Patients with TIA require prompt initiation of evidence-based interventions. The ABCD2 score can help to guide appropriate treatment, with patients with higher scores likely benefiting from dual antiplatelet therapy.35,36 We provide a brief overview of evidence-based medical therapy that might be considered (Table 4)17,35,36,52; however, this topic is covered more extensively in recent guidelines.17


Antithrombotic therapy is warranted in all patients with suspected TIA who have no known contraindications. Antiplatelet therapy is recommended for stroke prevention in patients who do not have an indication for anticoagulation.17 Short-term dual antiplatelet therapy with aspirin plus either clopidogrel or ticagrelor has been shown to reduce risk of recurrent events in selected high-risk patients with TIA who present within 24 hours of symptom onset.35,36,52,53 Consider consulting vascular neurology to determine the appropriateness and duration of dual antiplatelet therapy, to arrange follow-up, and to ensure transition back to monotherapy to reduce risk of future bleeding complications. For patients with TIA already on single-agent therapy, it is not well established whether increasing antiplatelet doses or switching to another agent confers any benefit.17
Therapeutic anticoagulation is effective at lowering the risk of stroke in patients with AF, and evidence has shown it can safely be prescribed from the ED.30,54 For patients who have TIA with known AF not previously receiving anticoagulation, contacting the primary care physician or cardiologist to discuss risks versus benefits of anticoagulation, or other options where anticoagulation may be contraindicated, can be helpful to ensure appropriate secondary prevention. Even for patients with history of falls, evidence suggests that therapeutic anticoagulation remains the optimal therapy and outweighs bleeding risks in most cases.55 MRI can also detect DWI hyperintensities and cortical microhemorrhages that might sway decision-making, therefore, waiting to start anticoagulation until MRI is complete is reasonable.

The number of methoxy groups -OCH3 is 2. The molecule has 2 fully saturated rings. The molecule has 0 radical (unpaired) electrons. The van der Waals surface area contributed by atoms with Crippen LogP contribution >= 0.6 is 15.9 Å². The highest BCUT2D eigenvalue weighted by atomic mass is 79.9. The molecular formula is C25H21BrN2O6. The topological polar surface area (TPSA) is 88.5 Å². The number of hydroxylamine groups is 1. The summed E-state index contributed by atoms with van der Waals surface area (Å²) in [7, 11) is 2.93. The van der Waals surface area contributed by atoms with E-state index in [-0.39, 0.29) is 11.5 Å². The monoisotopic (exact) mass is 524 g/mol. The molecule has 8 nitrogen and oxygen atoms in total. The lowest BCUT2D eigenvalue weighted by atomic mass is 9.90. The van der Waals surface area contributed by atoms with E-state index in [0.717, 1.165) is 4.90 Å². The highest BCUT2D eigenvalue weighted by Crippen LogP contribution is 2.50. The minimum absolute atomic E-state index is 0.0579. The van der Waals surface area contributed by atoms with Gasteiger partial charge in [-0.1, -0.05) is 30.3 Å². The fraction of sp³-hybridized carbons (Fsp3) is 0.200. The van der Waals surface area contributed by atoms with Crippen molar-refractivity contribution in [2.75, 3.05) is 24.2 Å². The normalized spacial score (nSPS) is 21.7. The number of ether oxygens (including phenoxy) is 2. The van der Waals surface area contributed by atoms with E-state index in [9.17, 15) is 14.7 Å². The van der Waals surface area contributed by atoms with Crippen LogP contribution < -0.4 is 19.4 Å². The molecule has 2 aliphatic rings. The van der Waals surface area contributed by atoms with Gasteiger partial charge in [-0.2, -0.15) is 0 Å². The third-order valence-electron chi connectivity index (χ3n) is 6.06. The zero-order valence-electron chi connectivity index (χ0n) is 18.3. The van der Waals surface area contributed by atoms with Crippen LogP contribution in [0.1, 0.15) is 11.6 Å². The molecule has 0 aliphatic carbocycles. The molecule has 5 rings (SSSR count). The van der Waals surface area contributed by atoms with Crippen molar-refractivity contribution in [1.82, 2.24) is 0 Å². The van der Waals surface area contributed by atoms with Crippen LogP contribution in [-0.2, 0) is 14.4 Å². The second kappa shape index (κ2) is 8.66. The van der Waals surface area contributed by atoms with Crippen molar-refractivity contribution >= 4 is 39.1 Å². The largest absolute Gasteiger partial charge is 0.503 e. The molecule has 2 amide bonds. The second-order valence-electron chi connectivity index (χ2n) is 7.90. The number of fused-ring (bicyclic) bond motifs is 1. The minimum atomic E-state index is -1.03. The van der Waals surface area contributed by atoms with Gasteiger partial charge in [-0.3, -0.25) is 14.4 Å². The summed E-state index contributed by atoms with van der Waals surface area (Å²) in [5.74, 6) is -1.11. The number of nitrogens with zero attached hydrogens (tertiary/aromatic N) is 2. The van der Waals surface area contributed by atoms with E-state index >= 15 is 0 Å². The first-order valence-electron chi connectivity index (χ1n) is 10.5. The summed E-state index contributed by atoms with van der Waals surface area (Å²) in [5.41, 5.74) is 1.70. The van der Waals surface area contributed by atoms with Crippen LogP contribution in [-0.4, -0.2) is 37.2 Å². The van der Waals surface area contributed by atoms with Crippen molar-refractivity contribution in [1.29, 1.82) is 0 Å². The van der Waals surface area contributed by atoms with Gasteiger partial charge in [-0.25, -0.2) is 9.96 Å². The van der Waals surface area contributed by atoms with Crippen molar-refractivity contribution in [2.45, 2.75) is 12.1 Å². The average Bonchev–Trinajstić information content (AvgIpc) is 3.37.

High-intensity statin therapy has been shown to reduce stroke recurrence in patients with ischemic stroke by 16% and has been well-established as a key aspect of secondary prevention after TIA or stroke.17,56 Beyond reduction in low-density lipoprotein levels, statins are also beneficial for plaque stabilization, improvement in endothelial dysfunction, and inflammatory responses.57


Initiation of antihypertensive agents, preferably in partnership with outpatient clinicians, is critical for lowering risk of future events. Reducing blood pressure with an ultimate outpatient target of <130/80 mm Hg has demonstrated a reduction in recurrent stroke risk by 22%.17,56


Among patients with TIA or ischemic stroke, diabetes and hyperglycemia are associated with early neurological worsening and stroke recurrence.58,59 A screening hemoglobin A1c is suggested in patients with suspected TIA. Severe hyperglycemia at the time of presentation may warrant hospital admission for glycemic management. First-line treatments for those with type 2 diabetes include metformin and lifestyle optimization.17 Additional agents to consider include sodium-glucose linked transporter inhibitors and the glucagon-like peptide-1 receptor agonists, although these agents would typically be prescribed by primary care physicians or endocrinologists.60